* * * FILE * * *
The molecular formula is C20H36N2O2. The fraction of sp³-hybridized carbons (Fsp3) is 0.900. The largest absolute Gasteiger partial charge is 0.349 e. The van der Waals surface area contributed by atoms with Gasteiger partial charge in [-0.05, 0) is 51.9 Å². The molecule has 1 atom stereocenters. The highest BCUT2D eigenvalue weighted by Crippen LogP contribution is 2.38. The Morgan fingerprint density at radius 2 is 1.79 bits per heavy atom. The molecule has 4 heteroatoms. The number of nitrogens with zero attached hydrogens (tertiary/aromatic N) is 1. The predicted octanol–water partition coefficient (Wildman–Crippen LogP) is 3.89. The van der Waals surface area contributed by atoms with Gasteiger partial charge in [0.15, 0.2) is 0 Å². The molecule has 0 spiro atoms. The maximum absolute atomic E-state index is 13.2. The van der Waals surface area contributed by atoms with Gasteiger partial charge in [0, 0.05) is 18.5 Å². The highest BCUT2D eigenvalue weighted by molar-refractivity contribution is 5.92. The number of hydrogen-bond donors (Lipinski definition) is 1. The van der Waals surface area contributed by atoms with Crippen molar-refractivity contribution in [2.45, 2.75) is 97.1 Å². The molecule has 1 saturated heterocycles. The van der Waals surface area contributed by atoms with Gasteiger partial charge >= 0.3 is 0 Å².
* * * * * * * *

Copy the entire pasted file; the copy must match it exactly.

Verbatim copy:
The molecular formula is C20H36N2O2. The fraction of sp³-hybridized carbons (Fsp3) is 0.900. The largest absolute Gasteiger partial charge is 0.349 e. The van der Waals surface area contributed by atoms with Gasteiger partial charge in [-0.05, 0) is 51.9 Å². The molecule has 1 atom stereocenters. The highest BCUT2D eigenvalue weighted by Crippen LogP contribution is 2.38. The Morgan fingerprint density at radius 2 is 1.79 bits per heavy atom. The molecule has 4 heteroatoms. The number of nitrogens with zero attached hydrogens (tertiary/aromatic N) is 1. The predicted octanol–water partition coefficient (Wildman–Crippen LogP) is 3.89. The van der Waals surface area contributed by atoms with Gasteiger partial charge in [0.15, 0.2) is 0 Å². The molecule has 0 spiro atoms. The maximum absolute atomic E-state index is 13.2. The van der Waals surface area contributed by atoms with Gasteiger partial charge in [0, 0.05) is 18.5 Å². The highest BCUT2D eigenvalue weighted by molar-refractivity contribution is 5.92. The number of hydrogen-bond donors (Lipinski definition) is 1. The van der Waals surface area contributed by atoms with Crippen molar-refractivity contribution in [2.45, 2.75) is 97.1 Å². The molecule has 1 saturated heterocycles. The van der Waals surface area contributed by atoms with Gasteiger partial charge >= 0.3 is 0 Å².